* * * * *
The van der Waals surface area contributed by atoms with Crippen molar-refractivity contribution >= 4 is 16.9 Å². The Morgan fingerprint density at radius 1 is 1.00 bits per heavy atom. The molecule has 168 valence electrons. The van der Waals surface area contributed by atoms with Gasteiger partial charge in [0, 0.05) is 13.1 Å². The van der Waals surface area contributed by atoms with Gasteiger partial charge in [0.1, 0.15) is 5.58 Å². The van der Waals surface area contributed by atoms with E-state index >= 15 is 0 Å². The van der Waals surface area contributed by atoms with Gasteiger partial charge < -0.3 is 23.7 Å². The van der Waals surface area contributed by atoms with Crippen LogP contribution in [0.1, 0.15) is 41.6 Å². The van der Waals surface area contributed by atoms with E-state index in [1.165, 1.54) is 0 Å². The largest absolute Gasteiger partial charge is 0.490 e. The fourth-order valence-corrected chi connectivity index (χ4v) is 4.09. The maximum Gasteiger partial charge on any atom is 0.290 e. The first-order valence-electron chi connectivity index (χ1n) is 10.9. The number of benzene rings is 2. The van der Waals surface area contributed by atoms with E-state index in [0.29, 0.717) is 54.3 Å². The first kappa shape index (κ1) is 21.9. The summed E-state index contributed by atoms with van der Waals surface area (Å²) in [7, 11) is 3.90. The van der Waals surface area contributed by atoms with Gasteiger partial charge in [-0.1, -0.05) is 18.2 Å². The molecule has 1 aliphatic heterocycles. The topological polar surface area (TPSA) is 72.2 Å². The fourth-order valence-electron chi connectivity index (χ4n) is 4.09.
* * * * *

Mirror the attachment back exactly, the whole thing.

The van der Waals surface area contributed by atoms with Crippen molar-refractivity contribution >= 4 is 16.9 Å². The Morgan fingerprint density at radius 1 is 1.00 bits per heavy atom. The molecule has 168 valence electrons. The van der Waals surface area contributed by atoms with Gasteiger partial charge in [0, 0.05) is 13.1 Å². The van der Waals surface area contributed by atoms with Gasteiger partial charge in [0.1, 0.15) is 5.58 Å². The van der Waals surface area contributed by atoms with E-state index >= 15 is 0 Å². The van der Waals surface area contributed by atoms with Gasteiger partial charge < -0.3 is 23.7 Å². The van der Waals surface area contributed by atoms with Crippen LogP contribution in [0.1, 0.15) is 41.6 Å². The van der Waals surface area contributed by atoms with E-state index in [1.165, 1.54) is 0 Å². The largest absolute Gasteiger partial charge is 0.490 e. The fourth-order valence-corrected chi connectivity index (χ4v) is 4.09. The maximum Gasteiger partial charge on any atom is 0.290 e. The first-order valence-electron chi connectivity index (χ1n) is 10.9. The number of benzene rings is 2. The van der Waals surface area contributed by atoms with E-state index in [0.29, 0.717) is 54.3 Å². The first kappa shape index (κ1) is 21.9. The summed E-state index contributed by atoms with van der Waals surface area (Å²) in [7, 11) is 3.90. The van der Waals surface area contributed by atoms with Gasteiger partial charge in [-0.1, -0.05) is 18.2 Å². The molecule has 1 aliphatic heterocycles. The topological polar surface area (TPSA) is 72.2 Å². The fourth-order valence-electron chi connectivity index (χ4n) is 4.09.